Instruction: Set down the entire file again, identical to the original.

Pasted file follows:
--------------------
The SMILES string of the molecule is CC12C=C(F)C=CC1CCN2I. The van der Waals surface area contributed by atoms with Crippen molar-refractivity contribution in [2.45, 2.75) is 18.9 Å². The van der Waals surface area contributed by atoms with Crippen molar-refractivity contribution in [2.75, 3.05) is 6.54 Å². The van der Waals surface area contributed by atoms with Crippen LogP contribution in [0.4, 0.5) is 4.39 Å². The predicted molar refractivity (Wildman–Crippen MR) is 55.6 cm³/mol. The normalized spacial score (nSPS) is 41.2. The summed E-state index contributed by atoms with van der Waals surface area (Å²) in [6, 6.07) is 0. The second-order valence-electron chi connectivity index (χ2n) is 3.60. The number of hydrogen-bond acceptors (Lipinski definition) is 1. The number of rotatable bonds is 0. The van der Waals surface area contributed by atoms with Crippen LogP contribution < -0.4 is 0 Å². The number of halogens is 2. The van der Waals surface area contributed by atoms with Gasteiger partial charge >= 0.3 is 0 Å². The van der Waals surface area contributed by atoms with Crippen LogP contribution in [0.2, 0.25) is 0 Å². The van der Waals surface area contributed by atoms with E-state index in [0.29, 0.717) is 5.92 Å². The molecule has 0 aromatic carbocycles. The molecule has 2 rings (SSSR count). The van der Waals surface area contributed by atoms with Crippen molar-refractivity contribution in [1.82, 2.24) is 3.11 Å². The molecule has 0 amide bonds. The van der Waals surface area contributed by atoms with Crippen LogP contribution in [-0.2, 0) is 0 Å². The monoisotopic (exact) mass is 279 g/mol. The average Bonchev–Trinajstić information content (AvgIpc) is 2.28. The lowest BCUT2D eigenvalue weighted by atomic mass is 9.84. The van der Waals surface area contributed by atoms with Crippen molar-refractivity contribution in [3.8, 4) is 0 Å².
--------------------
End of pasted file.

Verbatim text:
The SMILES string of the molecule is CC12C=C(F)C=CC1CCN2I. The van der Waals surface area contributed by atoms with Crippen molar-refractivity contribution in [2.45, 2.75) is 18.9 Å². The van der Waals surface area contributed by atoms with Crippen molar-refractivity contribution in [2.75, 3.05) is 6.54 Å². The van der Waals surface area contributed by atoms with Crippen LogP contribution in [0.4, 0.5) is 4.39 Å². The predicted molar refractivity (Wildman–Crippen MR) is 55.6 cm³/mol. The normalized spacial score (nSPS) is 41.2. The summed E-state index contributed by atoms with van der Waals surface area (Å²) in [6, 6.07) is 0. The second-order valence-electron chi connectivity index (χ2n) is 3.60. The number of hydrogen-bond acceptors (Lipinski definition) is 1. The number of rotatable bonds is 0. The van der Waals surface area contributed by atoms with Crippen LogP contribution < -0.4 is 0 Å². The number of halogens is 2. The van der Waals surface area contributed by atoms with Gasteiger partial charge >= 0.3 is 0 Å². The van der Waals surface area contributed by atoms with Crippen LogP contribution in [0.2, 0.25) is 0 Å². The van der Waals surface area contributed by atoms with E-state index in [0.29, 0.717) is 5.92 Å². The molecule has 0 aromatic carbocycles. The molecule has 2 rings (SSSR count). The van der Waals surface area contributed by atoms with Crippen molar-refractivity contribution in [1.82, 2.24) is 3.11 Å². The molecule has 0 amide bonds. The van der Waals surface area contributed by atoms with Crippen LogP contribution in [-0.2, 0) is 0 Å². The monoisotopic (exact) mass is 279 g/mol. The average Bonchev–Trinajstić information content (AvgIpc) is 2.28. The lowest BCUT2D eigenvalue weighted by atomic mass is 9.84. The van der Waals surface area contributed by atoms with Crippen molar-refractivity contribution in [3.8, 4) is 0 Å².